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Brake Re-build..hard?

Discussion in '1973-1991 K5 Blazer | Truck | Suburban' started by **DONOTDELETE**, Jun 12, 2001.

    Rotors, Drums, Calipers, Lines, the works...besides the $$ what kind of weekend am I looking at. Degree of diffuculty? Anything I should look out for?

    thanks



    '84 K5

    Chevy in my blood.
     
  1. thatK30guy

    thatK30guy 1 ton status Premium Member

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    Plan on spending around $500.00 on the parts alone. Get the rotors and drums turned down while they are off the truck. If you can get the parts and the rotors and drums turned right away, plan on a weekend to reinstall them.

    <font color=red>I m so we Todd did.
    I m sofa king we Todd did.</font color=red>
     
  2. POWERMAD

    POWERMAD 1/2 ton status

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    Well since this sounds like the first time for you to do this,
    do your self a big favor and only dissasemle one side at a time on the rear brakes.
    That way you will have a coplete set to reference when reassemling the otherside.
    It can get kind of confusing when you have a pile of springs and you don't remember how they went. ;-)

    my truck's not dirty, it's earth tone paint
     
  3. Wait, I have to get the new rotors & drums turned first? I am new to this, but I thought they would be good to go out of the box, damn. oh well, needs to be done

    '84 K5

    Chevy in my blood.
     
  4. POWERMAD

    POWERMAD 1/2 ton status

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    If you are going to be installing new rotors and drums then they should be good to go.

    my truck's not dirty, it's earth tone paint
     
  5. Bubba Ray Boudreaux

    Bubba Ray Boudreaux 1 ton status

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    If the drums and rotors are new, don't worry about turning them. I learnt the hard way though, before you put them on; get a small sanding disc, I use 1.5 inch or 2 inch dia. discs and some 80 grit sandpaper and give them what is called a "cross hatched"; meaning sand around the rotorin a circular motion all around. Drums are a little harder. This keeps everything from glazing and making neat noises. As for the disc, I got it from Pep Boys. The rotor is a drill attachment and the discs screw into the rotor. Works great.

    "Liberals ain't mean, they just don't have any common sense!"
     
  6. GRINCH

    GRINCH 1/2 ton status

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    Get yourself a brass hammer to pound the lug nuts from the existing front rotor from the outer hub. The new rotors are just that. You could also use a press if available.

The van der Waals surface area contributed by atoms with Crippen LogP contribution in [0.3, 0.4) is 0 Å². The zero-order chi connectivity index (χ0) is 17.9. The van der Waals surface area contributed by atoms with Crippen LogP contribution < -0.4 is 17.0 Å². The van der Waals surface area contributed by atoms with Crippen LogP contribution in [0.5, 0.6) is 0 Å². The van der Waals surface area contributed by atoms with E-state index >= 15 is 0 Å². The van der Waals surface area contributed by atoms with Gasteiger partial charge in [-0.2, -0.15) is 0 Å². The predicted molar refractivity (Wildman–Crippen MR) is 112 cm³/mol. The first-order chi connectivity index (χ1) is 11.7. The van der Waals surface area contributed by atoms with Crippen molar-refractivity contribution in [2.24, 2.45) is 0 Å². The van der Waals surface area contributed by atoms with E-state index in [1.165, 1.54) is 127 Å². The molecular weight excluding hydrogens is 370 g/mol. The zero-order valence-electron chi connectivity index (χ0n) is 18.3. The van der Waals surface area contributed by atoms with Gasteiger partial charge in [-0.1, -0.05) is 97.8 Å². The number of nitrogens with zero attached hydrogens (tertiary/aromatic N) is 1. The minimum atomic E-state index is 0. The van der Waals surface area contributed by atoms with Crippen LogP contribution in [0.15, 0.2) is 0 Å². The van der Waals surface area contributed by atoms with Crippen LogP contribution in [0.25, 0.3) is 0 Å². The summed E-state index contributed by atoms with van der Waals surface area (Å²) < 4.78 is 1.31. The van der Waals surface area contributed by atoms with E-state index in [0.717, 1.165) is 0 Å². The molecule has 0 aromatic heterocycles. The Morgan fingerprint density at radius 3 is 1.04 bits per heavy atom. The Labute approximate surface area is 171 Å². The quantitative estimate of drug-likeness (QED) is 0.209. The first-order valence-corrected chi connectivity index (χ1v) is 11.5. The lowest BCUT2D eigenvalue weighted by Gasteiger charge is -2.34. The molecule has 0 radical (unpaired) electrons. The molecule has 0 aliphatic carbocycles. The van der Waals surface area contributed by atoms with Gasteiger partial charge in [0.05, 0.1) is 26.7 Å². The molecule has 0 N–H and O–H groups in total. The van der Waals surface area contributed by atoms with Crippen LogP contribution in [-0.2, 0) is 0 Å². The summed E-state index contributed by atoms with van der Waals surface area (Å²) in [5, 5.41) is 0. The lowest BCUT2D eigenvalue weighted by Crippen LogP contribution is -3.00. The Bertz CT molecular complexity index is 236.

Be sure to get new bearings and seals. The races should be fine. Clean everything really good after dismantling. Don't overdue the grease as it holds heat.

    The Few, The Proud, The K5 Blazer
     
  7. thatK30guy

    thatK30guy 1 ton status Premium Member

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    Ok, I see my mistake. I didnt know you were installing NEW rotors and drums. [​IMG]
    Ok, I have seen and heard few controversies about whether to slap the rotors and drums on if they are brand new. While this may work for most people, some others just go ahead and turn them down a tiny spec just to play it safe. How are you going to feel when you get all finished installing everything and take it out for a test run to find the rotors or drums have a slight warp or wobble in them? Like a jackass! So, just to play it safe, take them to a shop and have them turned down just a little bit. The cost shouldnt run you over 20 to 30 bucks. Just a little safety precaution. [​IMG]

    <font color=red>I m so we Todd did.
    I m sofa king we Todd did.</font color=red>
     
  8. Executioner

    Executioner 1/2 ton status

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    FYI, a new rotor attached to a new(or used ) hub, really should be turned(cut).
     
  9. 79Jimmy

    79Jimmy 1/2 ton status

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    I agree you should still turn brand new drums and rotors, particularly rotors. I've seen very, very few run true out of the box. Personally I'd never change a bearing without a new, usually matched race. Being in aviation though I'm a bit anal.

    James








    79jimmy@home.com
     

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